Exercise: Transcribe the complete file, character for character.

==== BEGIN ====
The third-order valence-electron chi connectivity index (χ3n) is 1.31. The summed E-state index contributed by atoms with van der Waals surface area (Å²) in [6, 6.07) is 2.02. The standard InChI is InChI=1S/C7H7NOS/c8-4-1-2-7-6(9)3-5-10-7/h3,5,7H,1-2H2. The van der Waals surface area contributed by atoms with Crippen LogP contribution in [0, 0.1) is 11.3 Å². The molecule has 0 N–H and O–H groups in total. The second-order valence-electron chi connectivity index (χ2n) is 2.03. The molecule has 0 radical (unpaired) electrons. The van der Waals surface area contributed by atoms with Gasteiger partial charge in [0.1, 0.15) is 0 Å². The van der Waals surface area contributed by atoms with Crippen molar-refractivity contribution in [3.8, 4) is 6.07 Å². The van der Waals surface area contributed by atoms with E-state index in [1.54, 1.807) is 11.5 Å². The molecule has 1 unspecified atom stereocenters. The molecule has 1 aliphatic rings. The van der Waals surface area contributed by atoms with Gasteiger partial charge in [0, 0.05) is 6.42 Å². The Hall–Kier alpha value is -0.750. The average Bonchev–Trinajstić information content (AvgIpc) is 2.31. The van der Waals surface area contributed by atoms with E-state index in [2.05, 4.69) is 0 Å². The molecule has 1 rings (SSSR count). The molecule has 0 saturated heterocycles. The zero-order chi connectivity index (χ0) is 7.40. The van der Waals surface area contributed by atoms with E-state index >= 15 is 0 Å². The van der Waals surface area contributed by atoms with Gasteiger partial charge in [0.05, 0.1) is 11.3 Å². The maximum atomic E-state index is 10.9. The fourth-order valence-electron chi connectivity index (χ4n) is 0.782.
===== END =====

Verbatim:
The third-order valence-electron chi connectivity index (χ3n) is 1.31. The summed E-state index contributed by atoms with van der Waals surface area (Å²) in [6, 6.07) is 2.02. The standard InChI is InChI=1S/C7H7NOS/c8-4-1-2-7-6(9)3-5-10-7/h3,5,7H,1-2H2. The van der Waals surface area contributed by atoms with Crippen LogP contribution in [0, 0.1) is 11.3 Å². The molecule has 0 N–H and O–H groups in total. The second-order valence-electron chi connectivity index (χ2n) is 2.03. The molecule has 0 radical (unpaired) electrons. The van der Waals surface area contributed by atoms with Gasteiger partial charge in [0.1, 0.15) is 0 Å². The van der Waals surface area contributed by atoms with Crippen molar-refractivity contribution in [3.8, 4) is 6.07 Å². The van der Waals surface area contributed by atoms with E-state index in [1.54, 1.807) is 11.5 Å². The molecule has 1 unspecified atom stereocenters. The molecule has 1 aliphatic rings. The van der Waals surface area contributed by atoms with Gasteiger partial charge in [0, 0.05) is 6.42 Å². The Hall–Kier alpha value is -0.750. The average Bonchev–Trinajstić information content (AvgIpc) is 2.31. The van der Waals surface area contributed by atoms with E-state index in [2.05, 4.69) is 0 Å². The molecule has 1 rings (SSSR count). The molecule has 0 saturated heterocycles. The zero-order chi connectivity index (χ0) is 7.40. The van der Waals surface area contributed by atoms with E-state index >= 15 is 0 Å². The van der Waals surface area contributed by atoms with Gasteiger partial charge in [0.05, 0.1) is 11.3 Å². The maximum atomic E-state index is 10.9. The fourth-order valence-electron chi connectivity index (χ4n) is 0.782.